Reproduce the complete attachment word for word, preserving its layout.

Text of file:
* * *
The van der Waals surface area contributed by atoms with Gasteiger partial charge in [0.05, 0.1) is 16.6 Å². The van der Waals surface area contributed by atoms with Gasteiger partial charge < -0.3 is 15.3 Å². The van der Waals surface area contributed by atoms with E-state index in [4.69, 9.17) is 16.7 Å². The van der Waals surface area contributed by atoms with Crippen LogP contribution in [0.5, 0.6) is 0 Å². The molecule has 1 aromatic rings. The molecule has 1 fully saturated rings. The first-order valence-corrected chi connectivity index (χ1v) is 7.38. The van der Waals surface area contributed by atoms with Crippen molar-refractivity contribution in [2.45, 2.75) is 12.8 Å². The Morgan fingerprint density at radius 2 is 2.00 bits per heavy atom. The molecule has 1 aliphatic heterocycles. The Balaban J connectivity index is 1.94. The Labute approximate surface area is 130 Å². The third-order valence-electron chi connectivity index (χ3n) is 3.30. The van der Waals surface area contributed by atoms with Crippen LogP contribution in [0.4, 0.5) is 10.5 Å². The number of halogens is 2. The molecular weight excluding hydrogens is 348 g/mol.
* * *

The van der Waals surface area contributed by atoms with Gasteiger partial charge in [0.05, 0.1) is 16.6 Å². The van der Waals surface area contributed by atoms with Gasteiger partial charge < -0.3 is 15.3 Å². The van der Waals surface area contributed by atoms with E-state index in [4.69, 9.17) is 16.7 Å². The van der Waals surface area contributed by atoms with Crippen LogP contribution in [0.5, 0.6) is 0 Å². The molecule has 1 aromatic rings. The molecule has 1 fully saturated rings. The first-order valence-corrected chi connectivity index (χ1v) is 7.38. The van der Waals surface area contributed by atoms with Crippen molar-refractivity contribution in [2.45, 2.75) is 12.8 Å². The Morgan fingerprint density at radius 2 is 2.00 bits per heavy atom. The molecule has 1 aliphatic heterocycles. The Balaban J connectivity index is 1.94. The Labute approximate surface area is 130 Å². The third-order valence-electron chi connectivity index (χ3n) is 3.30. The van der Waals surface area contributed by atoms with Crippen LogP contribution in [0.4, 0.5) is 10.5 Å². The number of halogens is 2. The molecular weight excluding hydrogens is 348 g/mol.